- Via Tasso, 145, 00185 Roma, RM, Italy
- +390 6700 3866 email@example.com
The Museum of the Liberation in Via Tasso, Rome, is the symbolic place of the Nazi occupation of the Italian capital. The museum occupies an entire building which was used as a prison by the Sicherheitspolizei, the Nazi Security Police under the command of Herbert Kappler.
In Via Tasso, prisoners were detained and tortured. They had to face long interrogations, often including torture, to make them reveal hiding places, names and plans of the resistance. About two thousand women and men, partisans, soldiers and ordinary citizens passed through here. Many of the detainees were killed in the Fosse Ardeatine massacre, on 24 March 1944, undertaken as a reprisal for the partisan attack in Via Rasella of the previous day.
The Museum of the Liberation is an impressive testimony of the occupation, because it largely remained as it was: the cells can be visited, they still have walled windows, the same doors and even the same switches used by the Gestapo. On the cells’ walls, you can still see graffiti by the prisoners, written with spikes and nails, containing messages of farewell to the beloved ones, of courage, of faith and love for the homeland. Visiting the Museum of Via Tasso is therefore a poignant and emotional experience, a trip to a dark moment of Italian history.
Open every day from 9 to 19. Closed in the month of August.
Rome was the first capital to be liberated from Nazi German occupation on 4 June 1944. Rome had been declared an open city which meant that it could be captured without any fighting. This was a welcome relieve after the heavy fought campaign of Cassino.
The region of Lazio in central Italy was the scene of heavy fighting during WWII: here the battles of Monte Cassino and Anzio were fought before the Allies could capture the capital of Rome. Recall the landings of Anzio and
During the Italian campaign, Crown Prince Umberto di Savoia often visited the front and on the eve of the Battle of Monte Lungo (7 December 1943) volunteered for a dangerous air reconnaissance mission. The American Commander nominated him for the Bronze Star Medal, which was not awarded for political expediency.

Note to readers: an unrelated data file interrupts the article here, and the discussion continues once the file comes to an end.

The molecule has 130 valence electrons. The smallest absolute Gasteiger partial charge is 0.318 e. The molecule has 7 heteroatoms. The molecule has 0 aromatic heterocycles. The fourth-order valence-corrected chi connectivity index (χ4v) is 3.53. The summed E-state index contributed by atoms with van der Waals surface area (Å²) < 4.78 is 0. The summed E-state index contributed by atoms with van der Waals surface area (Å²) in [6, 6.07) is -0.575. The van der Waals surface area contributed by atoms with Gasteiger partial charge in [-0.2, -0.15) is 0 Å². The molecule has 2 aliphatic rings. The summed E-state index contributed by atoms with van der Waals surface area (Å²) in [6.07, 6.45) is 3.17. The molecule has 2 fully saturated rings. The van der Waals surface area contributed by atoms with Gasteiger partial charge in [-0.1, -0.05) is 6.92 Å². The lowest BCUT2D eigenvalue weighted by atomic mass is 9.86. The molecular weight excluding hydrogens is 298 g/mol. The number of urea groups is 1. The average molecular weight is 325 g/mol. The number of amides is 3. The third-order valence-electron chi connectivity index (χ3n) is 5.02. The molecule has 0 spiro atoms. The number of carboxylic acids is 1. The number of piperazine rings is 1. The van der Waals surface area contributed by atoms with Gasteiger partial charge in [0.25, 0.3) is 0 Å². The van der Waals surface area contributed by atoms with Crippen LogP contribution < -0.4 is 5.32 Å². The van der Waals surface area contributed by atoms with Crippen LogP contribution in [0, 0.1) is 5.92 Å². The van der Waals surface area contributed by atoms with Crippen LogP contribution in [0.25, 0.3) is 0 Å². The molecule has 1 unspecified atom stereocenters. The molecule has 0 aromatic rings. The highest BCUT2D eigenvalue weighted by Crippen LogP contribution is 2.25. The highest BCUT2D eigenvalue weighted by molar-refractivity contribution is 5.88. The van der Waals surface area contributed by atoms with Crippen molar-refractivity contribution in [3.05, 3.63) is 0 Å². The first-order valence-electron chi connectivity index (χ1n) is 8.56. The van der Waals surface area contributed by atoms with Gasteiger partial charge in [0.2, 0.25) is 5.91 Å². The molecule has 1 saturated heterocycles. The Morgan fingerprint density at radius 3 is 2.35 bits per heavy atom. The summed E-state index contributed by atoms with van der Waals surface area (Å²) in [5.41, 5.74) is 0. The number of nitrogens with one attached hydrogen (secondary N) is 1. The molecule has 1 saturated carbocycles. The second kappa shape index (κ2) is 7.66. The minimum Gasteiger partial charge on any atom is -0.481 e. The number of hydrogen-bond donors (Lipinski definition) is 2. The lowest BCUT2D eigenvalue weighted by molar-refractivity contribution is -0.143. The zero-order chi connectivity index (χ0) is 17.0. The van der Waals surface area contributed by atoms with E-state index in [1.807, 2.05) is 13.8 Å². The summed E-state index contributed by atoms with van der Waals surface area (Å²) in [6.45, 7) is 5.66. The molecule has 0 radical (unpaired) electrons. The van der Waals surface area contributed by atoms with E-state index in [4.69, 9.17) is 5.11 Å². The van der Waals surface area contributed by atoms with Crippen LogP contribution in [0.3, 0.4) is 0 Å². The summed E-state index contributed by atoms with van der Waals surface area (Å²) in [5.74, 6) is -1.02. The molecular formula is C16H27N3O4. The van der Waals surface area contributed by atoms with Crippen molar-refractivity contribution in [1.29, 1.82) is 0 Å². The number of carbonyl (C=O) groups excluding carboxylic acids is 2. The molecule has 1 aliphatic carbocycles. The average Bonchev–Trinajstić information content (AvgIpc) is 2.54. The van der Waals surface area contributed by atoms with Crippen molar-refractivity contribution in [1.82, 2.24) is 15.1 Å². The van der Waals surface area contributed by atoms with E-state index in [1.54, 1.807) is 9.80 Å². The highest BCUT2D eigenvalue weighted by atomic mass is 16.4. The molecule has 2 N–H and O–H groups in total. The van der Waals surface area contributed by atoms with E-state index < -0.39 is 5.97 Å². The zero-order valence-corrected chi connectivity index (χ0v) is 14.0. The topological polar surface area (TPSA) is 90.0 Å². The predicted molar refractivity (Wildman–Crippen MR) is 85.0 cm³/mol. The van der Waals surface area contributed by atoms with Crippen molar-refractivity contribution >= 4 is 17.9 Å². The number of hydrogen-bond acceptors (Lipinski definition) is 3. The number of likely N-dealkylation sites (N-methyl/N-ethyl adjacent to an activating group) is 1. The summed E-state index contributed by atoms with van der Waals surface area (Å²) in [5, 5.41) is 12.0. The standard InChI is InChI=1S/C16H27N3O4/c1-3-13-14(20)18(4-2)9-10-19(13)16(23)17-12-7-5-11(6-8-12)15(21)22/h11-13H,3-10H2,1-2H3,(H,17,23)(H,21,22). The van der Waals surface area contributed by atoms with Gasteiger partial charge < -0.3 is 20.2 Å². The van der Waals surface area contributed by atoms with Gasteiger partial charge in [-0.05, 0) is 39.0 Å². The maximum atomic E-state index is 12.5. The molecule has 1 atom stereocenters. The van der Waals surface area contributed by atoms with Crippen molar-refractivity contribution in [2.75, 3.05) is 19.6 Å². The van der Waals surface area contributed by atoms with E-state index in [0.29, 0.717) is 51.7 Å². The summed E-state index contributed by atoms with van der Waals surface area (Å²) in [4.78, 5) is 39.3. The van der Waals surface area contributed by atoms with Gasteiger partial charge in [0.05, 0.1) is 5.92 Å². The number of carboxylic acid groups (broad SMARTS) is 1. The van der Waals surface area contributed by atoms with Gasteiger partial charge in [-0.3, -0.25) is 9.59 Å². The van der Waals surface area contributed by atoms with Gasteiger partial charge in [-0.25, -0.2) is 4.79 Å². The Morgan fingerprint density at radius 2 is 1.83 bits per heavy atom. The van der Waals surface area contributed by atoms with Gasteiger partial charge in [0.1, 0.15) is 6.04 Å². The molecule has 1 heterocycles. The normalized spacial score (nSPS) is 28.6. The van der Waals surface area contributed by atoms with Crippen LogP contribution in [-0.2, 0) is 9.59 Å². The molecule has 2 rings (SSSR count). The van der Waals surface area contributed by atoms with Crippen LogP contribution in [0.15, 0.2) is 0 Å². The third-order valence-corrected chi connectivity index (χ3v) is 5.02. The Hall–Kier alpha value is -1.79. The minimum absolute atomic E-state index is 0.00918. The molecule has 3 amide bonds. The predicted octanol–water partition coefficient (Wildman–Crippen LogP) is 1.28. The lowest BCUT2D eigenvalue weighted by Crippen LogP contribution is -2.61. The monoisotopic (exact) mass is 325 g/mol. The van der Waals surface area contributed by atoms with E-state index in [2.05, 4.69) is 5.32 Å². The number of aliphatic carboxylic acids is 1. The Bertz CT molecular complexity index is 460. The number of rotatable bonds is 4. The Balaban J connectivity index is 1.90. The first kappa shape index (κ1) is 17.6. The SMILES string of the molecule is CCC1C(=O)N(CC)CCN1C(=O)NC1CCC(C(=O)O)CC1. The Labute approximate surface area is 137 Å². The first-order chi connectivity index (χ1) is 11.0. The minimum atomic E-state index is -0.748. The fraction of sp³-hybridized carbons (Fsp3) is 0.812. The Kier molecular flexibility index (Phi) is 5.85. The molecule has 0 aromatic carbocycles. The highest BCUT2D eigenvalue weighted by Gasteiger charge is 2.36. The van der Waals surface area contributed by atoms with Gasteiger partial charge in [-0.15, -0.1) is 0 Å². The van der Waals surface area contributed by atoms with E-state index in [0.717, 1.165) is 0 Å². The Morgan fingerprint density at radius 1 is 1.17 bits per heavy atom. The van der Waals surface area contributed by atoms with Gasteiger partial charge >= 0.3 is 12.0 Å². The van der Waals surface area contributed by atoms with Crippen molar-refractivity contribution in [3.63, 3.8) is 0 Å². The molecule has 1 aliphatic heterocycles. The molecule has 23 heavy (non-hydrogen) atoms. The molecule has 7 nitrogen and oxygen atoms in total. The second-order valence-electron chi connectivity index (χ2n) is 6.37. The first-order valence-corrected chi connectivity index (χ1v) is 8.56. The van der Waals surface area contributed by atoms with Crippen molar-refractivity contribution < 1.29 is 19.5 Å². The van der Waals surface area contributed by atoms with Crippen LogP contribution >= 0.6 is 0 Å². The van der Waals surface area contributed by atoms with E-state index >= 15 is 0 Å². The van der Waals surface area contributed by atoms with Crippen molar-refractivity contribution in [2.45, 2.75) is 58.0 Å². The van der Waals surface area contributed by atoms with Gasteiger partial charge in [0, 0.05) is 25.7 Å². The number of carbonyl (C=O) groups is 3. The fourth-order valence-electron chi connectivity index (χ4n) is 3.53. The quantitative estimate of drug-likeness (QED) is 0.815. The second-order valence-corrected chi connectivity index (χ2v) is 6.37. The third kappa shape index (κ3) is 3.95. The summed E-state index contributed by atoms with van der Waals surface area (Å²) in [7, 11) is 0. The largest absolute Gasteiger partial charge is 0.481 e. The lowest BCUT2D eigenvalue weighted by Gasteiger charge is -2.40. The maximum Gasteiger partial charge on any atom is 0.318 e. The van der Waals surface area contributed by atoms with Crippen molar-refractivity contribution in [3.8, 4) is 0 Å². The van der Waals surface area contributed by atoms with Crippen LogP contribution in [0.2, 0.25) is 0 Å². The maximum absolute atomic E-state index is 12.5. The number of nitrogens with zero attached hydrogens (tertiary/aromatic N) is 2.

The EUR district, southern of Rome, is one of the biggest examples of fascist urban planning and architecture in Italy. Mussolini planned to build a new Rome looking toward the future, and the EUR district represents the legacy of the fascist rationalist architecture.
During the Roman Ghetto round-up, the Fatebenefratelli hospital hid a number of Jews before they could be loaded on trucks, forcing them in the hospital for the so-called “K syndrome”.
In the Lateran Palace, in Rome, many Italian antifascists and politicians found shelter between 1943 and 1944. After the liberation, many of these wrote the new Italian Constitution and they subsequently governed the country.
Venice Palace (Palazzo Venezia), in Rome, was the headquarters of the fascist government. Mussolini used its Globe Room (Sala del Mappamondo) as his personal office. From its balcony, Mussolini used to harangue the crowds on the most important occasions, such as 10 June 1940, when fascist Italy decided to enter the war.
The Wedekind Palace (Palazzo Wedekind) on the Colonna Square (Piazza Colonna) in Rome was the headquarters of the National Fascist Party during the period of Fascist rule in Italy. After Italy’s capitulation came the Nazi occupation during which many Italian fascists reappeared on the scene again centering around the Palazzo.
In the aftermath of the capitulation of Italy, on 8 September 1943, Rome was left alone; the army and dozens of civilians tried to resist the German attack on Rome at Porta San Paolo, to no avail. The Germans eventually occupied the city.
One of the crucial moments for Italian history is 19 July 1943, when the Allies bombed the San Lorenzo district, speeding up the fall of Mussolini, who a week later was defeated after a vote of no-confidence by the Great Council of Fascism and arrested.